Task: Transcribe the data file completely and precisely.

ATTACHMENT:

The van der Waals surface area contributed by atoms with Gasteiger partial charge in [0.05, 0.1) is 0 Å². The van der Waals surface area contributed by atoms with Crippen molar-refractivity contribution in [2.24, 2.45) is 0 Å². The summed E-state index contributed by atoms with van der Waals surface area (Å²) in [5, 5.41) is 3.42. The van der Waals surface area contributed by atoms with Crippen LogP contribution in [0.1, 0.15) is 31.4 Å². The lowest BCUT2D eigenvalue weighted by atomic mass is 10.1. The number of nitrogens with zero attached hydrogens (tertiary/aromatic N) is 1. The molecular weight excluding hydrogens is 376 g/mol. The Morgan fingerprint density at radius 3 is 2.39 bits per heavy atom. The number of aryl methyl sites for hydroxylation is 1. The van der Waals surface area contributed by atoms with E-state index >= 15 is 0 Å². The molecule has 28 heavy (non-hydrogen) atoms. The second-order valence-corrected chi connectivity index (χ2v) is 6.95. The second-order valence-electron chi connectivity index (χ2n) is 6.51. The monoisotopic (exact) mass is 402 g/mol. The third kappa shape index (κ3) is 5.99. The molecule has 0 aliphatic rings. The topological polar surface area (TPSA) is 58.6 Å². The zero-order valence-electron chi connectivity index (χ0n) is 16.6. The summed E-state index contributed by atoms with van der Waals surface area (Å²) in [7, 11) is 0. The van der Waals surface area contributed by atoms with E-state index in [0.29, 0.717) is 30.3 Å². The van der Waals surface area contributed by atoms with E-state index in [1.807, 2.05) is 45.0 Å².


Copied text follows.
The van der Waals surface area contributed by atoms with Gasteiger partial charge in [0.05, 0.1) is 0 Å². The van der Waals surface area contributed by atoms with Crippen molar-refractivity contribution in [2.24, 2.45) is 0 Å². The summed E-state index contributed by atoms with van der Waals surface area (Å²) in [5, 5.41) is 3.42. The van der Waals surface area contributed by atoms with Crippen LogP contribution in [0.1, 0.15) is 31.4 Å². The lowest BCUT2D eigenvalue weighted by atomic mass is 10.1. The number of nitrogens with zero attached hydrogens (tertiary/aromatic N) is 1. The molecular weight excluding hydrogens is 376 g/mol. The Morgan fingerprint density at radius 3 is 2.39 bits per heavy atom. The number of aryl methyl sites for hydroxylation is 1. The van der Waals surface area contributed by atoms with E-state index >= 15 is 0 Å². The molecule has 28 heavy (non-hydrogen) atoms. The second-order valence-corrected chi connectivity index (χ2v) is 6.95. The second-order valence-electron chi connectivity index (χ2n) is 6.51. The monoisotopic (exact) mass is 402 g/mol. The third kappa shape index (κ3) is 5.99. The molecule has 0 aliphatic rings. The topological polar surface area (TPSA) is 58.6 Å². The zero-order valence-electron chi connectivity index (χ0n) is 16.6. The summed E-state index contributed by atoms with van der Waals surface area (Å²) in [7, 11) is 0. The van der Waals surface area contributed by atoms with E-state index in [0.29, 0.717) is 30.3 Å². The van der Waals surface area contributed by atoms with E-state index in [1.807, 2.05) is 45.0 Å².